Thursday, June 12, 2008

Harriet McBryde Johnson: able advocate

The eloquence of facing your challengers and speaking the unspeakable takes a bittersweet twist this morning in a New York Times appreciation of author, attorney and advocate Harriet McBryde Johnson, who died June 4 at age 50. Johnson, herself a wheelchair user with a muscle-wasting disease for much of her life, was best known for "Unspeakable Conversations," an essay she wrote in the New York Times. In it, she challenged the idea that parents should be given the legal right to end the lives of infants who would grow up to be severely disabled--an idea put forth by Princeton professor and philosopher Peter Singer. She writes about going to Princeton for two speaking engagements to address the issue, noting, "I am the token cripple with an opposing view," and that view was that "the presence or absence of disability doesn't predict quality of life."

The essay describes her journey to make those two speeches, illustrating, along the way, what it means to live a full life as a person with a disability. Here's a sample, as she arrives at the Princeton hall where the first speech is to take place:
The elevator doubles as the janitor's closet -- the cart with the big trash can and all the accouterments is rolled aside so I can get in. Evidently there aren't a lot of wheelchair people using this building.

We ride the broom closet down to the basement and are led down a long passageway to a big lecture hall. As the students drift in, I engage in light badinage with the sound technician. He is squeamish about touching me, but I insist that the cordless lavaliere is my mike of choice. I invite him to clip it to the big polyester scarf.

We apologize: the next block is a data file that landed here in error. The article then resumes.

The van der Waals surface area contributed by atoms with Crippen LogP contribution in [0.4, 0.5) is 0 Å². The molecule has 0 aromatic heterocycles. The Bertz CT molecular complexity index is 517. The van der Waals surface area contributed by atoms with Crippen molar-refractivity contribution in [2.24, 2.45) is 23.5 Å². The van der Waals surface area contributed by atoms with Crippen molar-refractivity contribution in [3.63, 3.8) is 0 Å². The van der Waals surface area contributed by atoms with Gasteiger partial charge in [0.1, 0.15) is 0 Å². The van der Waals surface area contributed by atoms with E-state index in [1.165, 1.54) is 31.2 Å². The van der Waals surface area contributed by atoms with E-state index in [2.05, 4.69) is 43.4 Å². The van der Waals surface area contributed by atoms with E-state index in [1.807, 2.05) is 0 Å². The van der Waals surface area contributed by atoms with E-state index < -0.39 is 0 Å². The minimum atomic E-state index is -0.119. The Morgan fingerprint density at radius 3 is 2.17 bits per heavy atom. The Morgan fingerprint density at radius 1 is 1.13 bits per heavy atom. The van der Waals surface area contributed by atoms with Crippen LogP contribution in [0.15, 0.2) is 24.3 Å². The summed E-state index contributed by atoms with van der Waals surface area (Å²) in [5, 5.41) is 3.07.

The students enter from the rear door, way up at ground level, and walk down stairs to their seats. I feel like an animal in the zoo. I hadn't reckoned on the architecture, those tiers of steps that separate me from a human wall of apparent physical and mental perfection, that keep me confined down here in my pit.
If women see hurdles to public speaking in general, that passage tells us there are even higher hurdles they might face. Calling Johnson "an eloquent defender of the rights of the disabled," Times editorial board member Lawrence Downes notes:
"...her rebuttal boiled down to a simple: How dare you? How dare you decide that certain people with limitations are nonpersons with no right to exist? How dare you presume to define “quality of life,” for me or anyone else, to set the value of a disabled life lower than yours, or to conclude that such a life lacks the potential for happiness and dignity because you cannot imagine how it could?
How, indeed. You'll find Johnson's several books and writings here.

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